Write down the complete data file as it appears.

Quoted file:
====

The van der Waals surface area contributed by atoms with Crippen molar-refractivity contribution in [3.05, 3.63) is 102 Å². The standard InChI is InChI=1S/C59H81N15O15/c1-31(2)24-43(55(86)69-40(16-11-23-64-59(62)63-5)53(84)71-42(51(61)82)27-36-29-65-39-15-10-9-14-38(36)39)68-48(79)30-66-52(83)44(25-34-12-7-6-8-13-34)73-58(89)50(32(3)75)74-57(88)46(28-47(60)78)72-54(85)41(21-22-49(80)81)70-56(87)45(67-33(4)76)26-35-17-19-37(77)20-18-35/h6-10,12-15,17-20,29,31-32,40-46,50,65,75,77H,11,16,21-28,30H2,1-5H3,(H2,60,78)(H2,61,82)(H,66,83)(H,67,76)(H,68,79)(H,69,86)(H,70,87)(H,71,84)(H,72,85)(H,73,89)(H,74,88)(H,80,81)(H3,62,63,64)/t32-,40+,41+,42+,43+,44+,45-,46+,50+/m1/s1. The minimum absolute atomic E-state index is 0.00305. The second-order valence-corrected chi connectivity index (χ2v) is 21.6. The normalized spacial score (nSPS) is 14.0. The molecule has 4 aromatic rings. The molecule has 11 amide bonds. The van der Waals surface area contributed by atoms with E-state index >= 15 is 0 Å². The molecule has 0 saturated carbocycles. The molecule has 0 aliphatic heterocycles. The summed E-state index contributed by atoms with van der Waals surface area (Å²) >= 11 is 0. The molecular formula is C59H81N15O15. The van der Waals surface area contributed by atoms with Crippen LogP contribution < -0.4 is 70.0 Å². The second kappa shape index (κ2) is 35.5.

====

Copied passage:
The van der Waals surface area contributed by atoms with Crippen molar-refractivity contribution in [3.05, 3.63) is 102 Å². The standard InChI is InChI=1S/C59H81N15O15/c1-31(2)24-43(55(86)69-40(16-11-23-64-59(62)63-5)53(84)71-42(51(61)82)27-36-29-65-39-15-10-9-14-38(36)39)68-48(79)30-66-52(83)44(25-34-12-7-6-8-13-34)73-58(89)50(32(3)75)74-57(88)46(28-47(60)78)72-54(85)41(21-22-49(80)81)70-56(87)45(67-33(4)76)26-35-17-19-37(77)20-18-35/h6-10,12-15,17-20,29,31-32,40-46,50,65,75,77H,11,16,21-28,30H2,1-5H3,(H2,60,78)(H2,61,82)(H,66,83)(H,67,76)(H,68,79)(H,69,86)(H,70,87)(H,71,84)(H,72,85)(H,73,89)(H,74,88)(H,80,81)(H3,62,63,64)/t32-,40+,41+,42+,43+,44+,45-,46+,50+/m1/s1. The minimum absolute atomic E-state index is 0.00305. The second-order valence-corrected chi connectivity index (χ2v) is 21.6. The normalized spacial score (nSPS) is 14.0. The molecule has 4 aromatic rings. The molecule has 11 amide bonds. The van der Waals surface area contributed by atoms with E-state index >= 15 is 0 Å². The molecule has 0 saturated carbocycles. The molecule has 0 aliphatic heterocycles. The summed E-state index contributed by atoms with van der Waals surface area (Å²) >= 11 is 0. The molecular formula is C59H81N15O15. The van der Waals surface area contributed by atoms with Crippen LogP contribution < -0.4 is 70.0 Å². The second kappa shape index (κ2) is 35.5.